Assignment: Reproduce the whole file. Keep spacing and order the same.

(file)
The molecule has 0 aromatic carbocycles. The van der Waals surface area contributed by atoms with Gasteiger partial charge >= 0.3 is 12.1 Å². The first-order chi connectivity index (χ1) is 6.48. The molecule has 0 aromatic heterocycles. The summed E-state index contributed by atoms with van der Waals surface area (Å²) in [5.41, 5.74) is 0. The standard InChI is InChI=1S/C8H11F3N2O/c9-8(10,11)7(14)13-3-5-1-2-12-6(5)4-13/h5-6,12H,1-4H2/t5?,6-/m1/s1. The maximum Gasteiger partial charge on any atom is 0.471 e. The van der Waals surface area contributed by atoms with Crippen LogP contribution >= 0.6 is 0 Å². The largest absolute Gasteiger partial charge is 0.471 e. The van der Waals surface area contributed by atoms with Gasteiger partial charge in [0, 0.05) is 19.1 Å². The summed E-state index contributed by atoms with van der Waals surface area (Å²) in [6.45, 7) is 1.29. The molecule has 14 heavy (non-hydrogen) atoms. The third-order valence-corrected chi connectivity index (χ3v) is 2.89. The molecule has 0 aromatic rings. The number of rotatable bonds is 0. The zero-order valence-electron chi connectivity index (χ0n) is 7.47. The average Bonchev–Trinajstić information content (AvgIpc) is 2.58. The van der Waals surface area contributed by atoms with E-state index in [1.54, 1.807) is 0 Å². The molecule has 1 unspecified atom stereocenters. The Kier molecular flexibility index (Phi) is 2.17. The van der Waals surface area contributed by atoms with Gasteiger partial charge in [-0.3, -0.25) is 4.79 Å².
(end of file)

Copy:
The molecule has 0 aromatic carbocycles. The van der Waals surface area contributed by atoms with Gasteiger partial charge >= 0.3 is 12.1 Å². The first-order chi connectivity index (χ1) is 6.48. The molecule has 0 aromatic heterocycles. The summed E-state index contributed by atoms with van der Waals surface area (Å²) in [5.41, 5.74) is 0. The standard InChI is InChI=1S/C8H11F3N2O/c9-8(10,11)7(14)13-3-5-1-2-12-6(5)4-13/h5-6,12H,1-4H2/t5?,6-/m1/s1. The maximum Gasteiger partial charge on any atom is 0.471 e. The van der Waals surface area contributed by atoms with Crippen LogP contribution >= 0.6 is 0 Å². The largest absolute Gasteiger partial charge is 0.471 e. The van der Waals surface area contributed by atoms with Gasteiger partial charge in [0, 0.05) is 19.1 Å². The summed E-state index contributed by atoms with van der Waals surface area (Å²) in [6.45, 7) is 1.29. The molecule has 14 heavy (non-hydrogen) atoms. The third-order valence-corrected chi connectivity index (χ3v) is 2.89. The molecule has 0 aromatic rings. The number of rotatable bonds is 0. The zero-order valence-electron chi connectivity index (χ0n) is 7.47. The average Bonchev–Trinajstić information content (AvgIpc) is 2.58. The van der Waals surface area contributed by atoms with E-state index in [1.54, 1.807) is 0 Å². The molecule has 1 unspecified atom stereocenters. The Kier molecular flexibility index (Phi) is 2.17. The van der Waals surface area contributed by atoms with Gasteiger partial charge in [-0.3, -0.25) is 4.79 Å².